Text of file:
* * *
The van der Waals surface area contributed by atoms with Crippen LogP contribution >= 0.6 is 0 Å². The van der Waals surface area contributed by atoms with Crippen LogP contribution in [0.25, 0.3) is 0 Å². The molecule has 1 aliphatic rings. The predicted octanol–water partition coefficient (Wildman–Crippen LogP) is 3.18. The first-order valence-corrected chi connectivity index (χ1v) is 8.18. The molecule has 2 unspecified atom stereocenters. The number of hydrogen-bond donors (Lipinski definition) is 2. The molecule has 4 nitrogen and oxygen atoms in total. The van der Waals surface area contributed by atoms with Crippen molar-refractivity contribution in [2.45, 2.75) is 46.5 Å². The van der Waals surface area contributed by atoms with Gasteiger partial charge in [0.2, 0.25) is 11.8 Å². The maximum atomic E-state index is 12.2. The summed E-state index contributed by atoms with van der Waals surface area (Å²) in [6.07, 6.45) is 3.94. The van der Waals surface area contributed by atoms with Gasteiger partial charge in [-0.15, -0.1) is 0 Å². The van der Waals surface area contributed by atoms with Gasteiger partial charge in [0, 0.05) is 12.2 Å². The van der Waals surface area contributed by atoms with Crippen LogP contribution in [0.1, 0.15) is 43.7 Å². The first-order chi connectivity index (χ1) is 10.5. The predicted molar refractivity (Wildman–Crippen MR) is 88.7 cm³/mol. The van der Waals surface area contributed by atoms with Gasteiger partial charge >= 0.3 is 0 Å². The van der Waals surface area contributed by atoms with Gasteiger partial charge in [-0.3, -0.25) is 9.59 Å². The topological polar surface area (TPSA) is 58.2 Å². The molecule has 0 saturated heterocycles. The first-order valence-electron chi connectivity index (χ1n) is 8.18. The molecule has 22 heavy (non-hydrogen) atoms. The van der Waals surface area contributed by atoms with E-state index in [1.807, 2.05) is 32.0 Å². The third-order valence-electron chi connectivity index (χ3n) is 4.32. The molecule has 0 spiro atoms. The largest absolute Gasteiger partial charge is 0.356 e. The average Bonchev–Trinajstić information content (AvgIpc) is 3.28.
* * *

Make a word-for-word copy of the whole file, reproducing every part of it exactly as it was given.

The van der Waals surface area contributed by atoms with Crippen LogP contribution >= 0.6 is 0 Å². The van der Waals surface area contributed by atoms with Crippen LogP contribution in [0.25, 0.3) is 0 Å². The molecule has 1 aliphatic rings. The predicted octanol–water partition coefficient (Wildman–Crippen LogP) is 3.18. The first-order valence-corrected chi connectivity index (χ1v) is 8.18. The molecule has 2 unspecified atom stereocenters. The number of hydrogen-bond donors (Lipinski definition) is 2. The molecule has 4 nitrogen and oxygen atoms in total. The van der Waals surface area contributed by atoms with Crippen molar-refractivity contribution in [2.45, 2.75) is 46.5 Å². The van der Waals surface area contributed by atoms with Gasteiger partial charge in [0.2, 0.25) is 11.8 Å². The maximum atomic E-state index is 12.2. The summed E-state index contributed by atoms with van der Waals surface area (Å²) in [6.07, 6.45) is 3.94. The van der Waals surface area contributed by atoms with Gasteiger partial charge in [-0.15, -0.1) is 0 Å². The van der Waals surface area contributed by atoms with Gasteiger partial charge in [0, 0.05) is 12.2 Å². The van der Waals surface area contributed by atoms with Crippen LogP contribution in [0.1, 0.15) is 43.7 Å². The first-order chi connectivity index (χ1) is 10.5. The predicted molar refractivity (Wildman–Crippen MR) is 88.7 cm³/mol. The van der Waals surface area contributed by atoms with Gasteiger partial charge >= 0.3 is 0 Å². The van der Waals surface area contributed by atoms with Gasteiger partial charge in [-0.3, -0.25) is 9.59 Å². The topological polar surface area (TPSA) is 58.2 Å². The molecule has 0 saturated heterocycles. The first-order valence-electron chi connectivity index (χ1n) is 8.18. The molecule has 22 heavy (non-hydrogen) atoms. The van der Waals surface area contributed by atoms with E-state index in [1.807, 2.05) is 32.0 Å². The third-order valence-electron chi connectivity index (χ3n) is 4.32. The molecule has 0 spiro atoms. The largest absolute Gasteiger partial charge is 0.356 e. The average Bonchev–Trinajstić information content (AvgIpc) is 3.28.